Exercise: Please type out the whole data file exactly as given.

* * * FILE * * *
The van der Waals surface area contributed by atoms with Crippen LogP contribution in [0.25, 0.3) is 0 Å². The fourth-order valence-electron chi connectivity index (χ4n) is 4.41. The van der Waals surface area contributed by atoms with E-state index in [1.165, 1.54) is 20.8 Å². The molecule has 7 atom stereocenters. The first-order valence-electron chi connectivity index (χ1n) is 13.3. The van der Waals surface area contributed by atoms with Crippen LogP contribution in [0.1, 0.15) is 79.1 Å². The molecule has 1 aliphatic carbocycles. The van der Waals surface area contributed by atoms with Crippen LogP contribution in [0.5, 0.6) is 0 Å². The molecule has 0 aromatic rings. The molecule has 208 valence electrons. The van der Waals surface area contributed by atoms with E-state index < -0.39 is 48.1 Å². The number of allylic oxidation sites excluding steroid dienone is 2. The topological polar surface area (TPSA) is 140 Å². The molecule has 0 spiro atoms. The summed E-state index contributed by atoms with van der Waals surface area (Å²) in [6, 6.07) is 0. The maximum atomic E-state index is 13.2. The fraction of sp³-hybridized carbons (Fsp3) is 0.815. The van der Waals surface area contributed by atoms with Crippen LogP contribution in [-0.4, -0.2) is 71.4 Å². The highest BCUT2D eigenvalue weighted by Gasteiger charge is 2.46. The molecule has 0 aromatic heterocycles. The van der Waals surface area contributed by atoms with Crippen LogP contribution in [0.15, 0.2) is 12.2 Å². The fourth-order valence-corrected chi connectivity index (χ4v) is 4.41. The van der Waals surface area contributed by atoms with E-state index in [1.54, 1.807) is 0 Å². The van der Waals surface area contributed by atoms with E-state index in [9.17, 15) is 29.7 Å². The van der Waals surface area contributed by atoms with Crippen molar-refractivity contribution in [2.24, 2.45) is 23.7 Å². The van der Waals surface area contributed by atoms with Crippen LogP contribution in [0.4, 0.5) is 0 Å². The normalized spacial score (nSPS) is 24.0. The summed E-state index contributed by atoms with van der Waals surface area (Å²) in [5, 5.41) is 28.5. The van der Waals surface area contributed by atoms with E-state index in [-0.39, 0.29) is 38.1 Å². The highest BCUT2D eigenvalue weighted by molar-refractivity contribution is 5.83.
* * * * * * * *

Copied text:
The van der Waals surface area contributed by atoms with Crippen LogP contribution in [0.25, 0.3) is 0 Å². The fourth-order valence-electron chi connectivity index (χ4n) is 4.41. The van der Waals surface area contributed by atoms with E-state index in [1.165, 1.54) is 20.8 Å². The molecule has 7 atom stereocenters. The first-order valence-electron chi connectivity index (χ1n) is 13.3. The van der Waals surface area contributed by atoms with Crippen LogP contribution in [0.1, 0.15) is 79.1 Å². The molecule has 1 aliphatic carbocycles. The van der Waals surface area contributed by atoms with Crippen LogP contribution in [0.5, 0.6) is 0 Å². The molecule has 0 aromatic rings. The molecule has 208 valence electrons. The van der Waals surface area contributed by atoms with E-state index < -0.39 is 48.1 Å². The number of allylic oxidation sites excluding steroid dienone is 2. The topological polar surface area (TPSA) is 140 Å². The molecule has 0 spiro atoms. The summed E-state index contributed by atoms with van der Waals surface area (Å²) in [6, 6.07) is 0. The maximum atomic E-state index is 13.2. The fraction of sp³-hybridized carbons (Fsp3) is 0.815. The van der Waals surface area contributed by atoms with Crippen LogP contribution in [-0.4, -0.2) is 71.4 Å². The highest BCUT2D eigenvalue weighted by Gasteiger charge is 2.46. The molecule has 0 aromatic heterocycles. The van der Waals surface area contributed by atoms with Crippen LogP contribution in [0.15, 0.2) is 12.2 Å². The fourth-order valence-corrected chi connectivity index (χ4v) is 4.41. The van der Waals surface area contributed by atoms with E-state index in [1.54, 1.807) is 0 Å². The van der Waals surface area contributed by atoms with E-state index in [9.17, 15) is 29.7 Å². The van der Waals surface area contributed by atoms with Crippen molar-refractivity contribution in [2.24, 2.45) is 23.7 Å². The van der Waals surface area contributed by atoms with Crippen LogP contribution in [0.4, 0.5) is 0 Å². The normalized spacial score (nSPS) is 24.0. The summed E-state index contributed by atoms with van der Waals surface area (Å²) in [5, 5.41) is 28.5. The van der Waals surface area contributed by atoms with E-state index in [-0.39, 0.29) is 38.1 Å². The highest BCUT2D eigenvalue weighted by molar-refractivity contribution is 5.83.